An Ambitiously Short History of Ambition (via Shakespeare & Aliens)
Why did Shakespeare find fault in ambition?
Jag Bhalla is an entrepreneur, inventor and writer. His current project is Errors We Live By, a series of short exoteric essays exposing errors in the big ideas running our lives, details at www.errorsweliveby.com. His last book was I'm Not Hanging Noodles On Your Ears, a surreptitious science gift book from National Geographic Books, details at www.hangingnoodles.com. That explains his twitter handle @hangingnoodles.
1. When space aliens hear of how well Shakespeare staged human nature surely they’ll study him, and they'll wonder why he found fault in ambition, while humans now mostly don’t. Therein lie universal history lessons.
2. He decried “the canker of ambitious thoughts” so often that ambition has been rated the second worst vice in Shakespeare's eyes (Colin McGinn, Shakespeare’s Philosophy).
3. Brutus says, as Caesar “was valiant, I honour him: but, as he was ambitious, I slew him.” Mark Antony responds, “The noble Brutus Hath told you Caesar was ambitious: If it were so, it was a grievous fault.” Both sides fault putting personal gain above community interests.
5. Shakespeare repeatedly dramatized how elite ambition and ethical ambiguities play out across political structures. Paul Cantor plumbs these patterns across multiple plays, including the “Roman trilogy.”
6. “Valor is the chiefest virtue” in Coriolanus’s Republic. “Thumos,” a mix of "pride, anger, indignation, and ambition… fueled” warriors to serve community interests heroically. Many heroes could get top-dog rewards (yearlong consulships, then honorable leader-in-reserve status).
10. Aspiring emperors/monarchs became mafiosi, career-advancing assassination abounded. Likewise, the British history plays “tell sad stories of the death of kings… All murder'd: for… the hollow crown.”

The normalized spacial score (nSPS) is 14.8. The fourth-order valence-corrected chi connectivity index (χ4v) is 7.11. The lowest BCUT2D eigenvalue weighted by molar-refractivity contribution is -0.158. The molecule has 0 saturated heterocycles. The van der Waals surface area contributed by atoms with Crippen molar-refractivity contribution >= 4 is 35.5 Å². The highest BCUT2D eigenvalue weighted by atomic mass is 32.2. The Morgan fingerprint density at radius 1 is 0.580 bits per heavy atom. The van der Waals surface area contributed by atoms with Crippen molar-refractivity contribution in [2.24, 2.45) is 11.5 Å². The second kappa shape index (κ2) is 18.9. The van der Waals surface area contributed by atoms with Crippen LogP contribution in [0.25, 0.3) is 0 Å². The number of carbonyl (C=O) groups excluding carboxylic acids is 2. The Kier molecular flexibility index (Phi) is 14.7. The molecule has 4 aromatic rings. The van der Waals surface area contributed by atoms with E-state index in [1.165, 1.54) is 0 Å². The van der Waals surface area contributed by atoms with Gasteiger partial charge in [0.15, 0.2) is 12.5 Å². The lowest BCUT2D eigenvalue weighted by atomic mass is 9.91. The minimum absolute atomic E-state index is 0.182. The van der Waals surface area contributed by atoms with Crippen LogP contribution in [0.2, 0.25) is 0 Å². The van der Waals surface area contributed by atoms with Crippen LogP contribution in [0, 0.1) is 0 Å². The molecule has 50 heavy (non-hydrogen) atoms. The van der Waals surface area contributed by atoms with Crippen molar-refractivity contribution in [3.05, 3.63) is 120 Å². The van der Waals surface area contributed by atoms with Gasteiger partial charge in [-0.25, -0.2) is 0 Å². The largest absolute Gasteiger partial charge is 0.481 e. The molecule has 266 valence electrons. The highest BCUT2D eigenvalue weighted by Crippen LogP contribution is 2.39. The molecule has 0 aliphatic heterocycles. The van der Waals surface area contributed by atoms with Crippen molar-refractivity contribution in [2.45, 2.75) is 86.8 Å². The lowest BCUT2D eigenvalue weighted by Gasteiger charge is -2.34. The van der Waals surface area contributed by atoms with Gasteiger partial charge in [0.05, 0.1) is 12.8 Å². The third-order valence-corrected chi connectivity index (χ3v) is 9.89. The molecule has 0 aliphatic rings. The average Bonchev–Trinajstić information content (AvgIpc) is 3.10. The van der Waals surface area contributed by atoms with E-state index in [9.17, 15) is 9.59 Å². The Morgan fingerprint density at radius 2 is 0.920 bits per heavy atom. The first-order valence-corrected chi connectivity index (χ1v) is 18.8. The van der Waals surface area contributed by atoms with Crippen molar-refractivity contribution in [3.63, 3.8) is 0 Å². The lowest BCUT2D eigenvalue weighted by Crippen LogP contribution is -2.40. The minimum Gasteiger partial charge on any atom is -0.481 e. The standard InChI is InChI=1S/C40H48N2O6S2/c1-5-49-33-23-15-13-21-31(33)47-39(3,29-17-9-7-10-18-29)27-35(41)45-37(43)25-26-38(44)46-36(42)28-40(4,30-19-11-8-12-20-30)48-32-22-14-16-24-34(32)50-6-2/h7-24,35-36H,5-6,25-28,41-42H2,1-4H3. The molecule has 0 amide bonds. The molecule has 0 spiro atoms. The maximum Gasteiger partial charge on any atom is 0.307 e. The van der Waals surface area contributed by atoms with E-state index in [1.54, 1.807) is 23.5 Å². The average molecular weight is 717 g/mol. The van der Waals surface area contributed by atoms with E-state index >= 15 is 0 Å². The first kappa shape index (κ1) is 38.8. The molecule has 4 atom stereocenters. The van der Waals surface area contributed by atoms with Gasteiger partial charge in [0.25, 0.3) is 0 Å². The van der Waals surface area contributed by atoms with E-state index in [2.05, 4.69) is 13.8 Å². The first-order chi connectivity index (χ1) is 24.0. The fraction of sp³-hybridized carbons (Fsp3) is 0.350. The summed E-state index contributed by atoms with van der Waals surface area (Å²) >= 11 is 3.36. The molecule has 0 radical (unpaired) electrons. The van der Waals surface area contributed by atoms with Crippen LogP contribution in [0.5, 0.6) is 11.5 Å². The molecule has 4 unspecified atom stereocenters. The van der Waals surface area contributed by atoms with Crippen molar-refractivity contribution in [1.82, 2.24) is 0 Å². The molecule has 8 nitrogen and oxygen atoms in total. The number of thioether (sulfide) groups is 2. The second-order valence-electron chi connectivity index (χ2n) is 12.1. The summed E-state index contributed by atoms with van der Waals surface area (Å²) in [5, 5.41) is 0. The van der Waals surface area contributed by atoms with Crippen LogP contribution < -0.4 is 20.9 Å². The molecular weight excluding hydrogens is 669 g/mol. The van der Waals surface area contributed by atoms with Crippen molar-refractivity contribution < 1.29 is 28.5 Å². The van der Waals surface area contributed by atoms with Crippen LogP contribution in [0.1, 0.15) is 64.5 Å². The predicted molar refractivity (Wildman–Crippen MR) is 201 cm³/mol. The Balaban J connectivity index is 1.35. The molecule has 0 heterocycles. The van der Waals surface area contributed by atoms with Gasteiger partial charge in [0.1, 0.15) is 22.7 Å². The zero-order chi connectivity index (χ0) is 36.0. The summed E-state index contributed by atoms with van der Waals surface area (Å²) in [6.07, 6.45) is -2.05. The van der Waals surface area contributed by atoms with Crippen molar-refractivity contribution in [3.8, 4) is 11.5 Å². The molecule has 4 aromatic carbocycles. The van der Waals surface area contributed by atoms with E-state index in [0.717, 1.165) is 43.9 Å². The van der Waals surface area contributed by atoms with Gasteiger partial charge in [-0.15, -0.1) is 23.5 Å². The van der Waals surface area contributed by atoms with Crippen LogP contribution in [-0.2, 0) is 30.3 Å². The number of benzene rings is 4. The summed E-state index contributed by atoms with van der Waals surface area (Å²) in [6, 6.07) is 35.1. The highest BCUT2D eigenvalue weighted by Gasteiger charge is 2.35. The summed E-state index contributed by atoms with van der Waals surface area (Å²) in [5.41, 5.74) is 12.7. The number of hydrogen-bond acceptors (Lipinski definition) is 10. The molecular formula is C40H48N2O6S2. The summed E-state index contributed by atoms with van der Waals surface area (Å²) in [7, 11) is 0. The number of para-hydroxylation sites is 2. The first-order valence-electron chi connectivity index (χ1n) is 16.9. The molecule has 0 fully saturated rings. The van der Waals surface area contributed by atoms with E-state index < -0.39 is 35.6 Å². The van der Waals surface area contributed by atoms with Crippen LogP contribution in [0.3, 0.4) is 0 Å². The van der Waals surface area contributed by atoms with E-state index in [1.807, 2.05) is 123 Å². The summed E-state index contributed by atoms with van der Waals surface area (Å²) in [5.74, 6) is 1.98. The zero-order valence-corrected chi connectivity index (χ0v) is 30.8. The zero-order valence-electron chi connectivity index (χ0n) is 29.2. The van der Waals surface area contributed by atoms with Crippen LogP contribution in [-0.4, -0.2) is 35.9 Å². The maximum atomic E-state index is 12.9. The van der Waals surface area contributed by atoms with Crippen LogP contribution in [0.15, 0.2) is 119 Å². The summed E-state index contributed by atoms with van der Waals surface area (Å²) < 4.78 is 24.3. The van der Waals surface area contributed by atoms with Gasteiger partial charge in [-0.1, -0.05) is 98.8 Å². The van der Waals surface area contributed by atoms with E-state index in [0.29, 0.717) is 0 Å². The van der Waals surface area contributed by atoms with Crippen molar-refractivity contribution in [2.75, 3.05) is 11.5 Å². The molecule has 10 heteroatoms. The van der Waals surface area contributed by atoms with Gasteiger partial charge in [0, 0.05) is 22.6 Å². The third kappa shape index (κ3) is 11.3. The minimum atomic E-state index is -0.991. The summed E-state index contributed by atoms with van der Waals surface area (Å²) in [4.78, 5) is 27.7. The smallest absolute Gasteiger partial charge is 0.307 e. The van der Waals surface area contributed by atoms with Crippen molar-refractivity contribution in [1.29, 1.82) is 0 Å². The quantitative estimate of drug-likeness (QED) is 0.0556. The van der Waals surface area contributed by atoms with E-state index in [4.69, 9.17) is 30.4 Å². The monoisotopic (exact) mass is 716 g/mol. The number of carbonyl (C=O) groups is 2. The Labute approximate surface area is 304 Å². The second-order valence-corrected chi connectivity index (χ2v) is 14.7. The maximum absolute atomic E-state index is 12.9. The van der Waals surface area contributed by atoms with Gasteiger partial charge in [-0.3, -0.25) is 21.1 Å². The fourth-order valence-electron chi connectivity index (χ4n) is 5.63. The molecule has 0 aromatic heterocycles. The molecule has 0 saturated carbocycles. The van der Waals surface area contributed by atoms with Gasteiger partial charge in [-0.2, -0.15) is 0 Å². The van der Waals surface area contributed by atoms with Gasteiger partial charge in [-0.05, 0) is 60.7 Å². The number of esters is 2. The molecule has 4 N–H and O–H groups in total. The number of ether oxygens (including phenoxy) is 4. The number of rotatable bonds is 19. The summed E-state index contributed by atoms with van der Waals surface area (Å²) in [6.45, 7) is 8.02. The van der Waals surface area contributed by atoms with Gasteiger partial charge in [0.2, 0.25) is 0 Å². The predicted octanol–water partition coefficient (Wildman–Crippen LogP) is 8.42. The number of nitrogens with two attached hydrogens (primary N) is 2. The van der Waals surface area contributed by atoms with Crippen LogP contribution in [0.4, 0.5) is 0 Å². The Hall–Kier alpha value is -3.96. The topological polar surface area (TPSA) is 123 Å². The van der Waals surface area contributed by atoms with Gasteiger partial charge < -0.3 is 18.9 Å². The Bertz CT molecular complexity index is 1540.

11. Christianity condemned both thumos and eros. Pagan warrior virtues became “evil,” the carnal, embodied sin.
13. Audiences once sought wisdom from Shakespeare, and Cantor’s analysis offers us lessons. What are our chiefest virtues? Most rewarded skills? What drives our ambitious titans? To serve what?
14. Shakespeare foresaw economic individualism subverting Christian and older virtues. From “'Tis not my profit that does lead mine honour,” to because “kings break faith upon commodity, Gain, be my lord.” Self-serving greed became primary “rational” elite motive.
16. What tricks do today’s economic ambitions play? Our theater-studying space aliens might recognize Rome’s rot in how our elites compete to gain by harming their communities and life-sustaining commons.
18. Beware corporate Caesars marching lobbyist-armies across our Republic’s Rubicon-line. Misaligned self-interest-above-nation ambitions spell collective doom (see “needism”).
Illustration by Julia Suits, The New Yorker cartoonist & author of The Extraordinary Catalog of Peculiar Inventions
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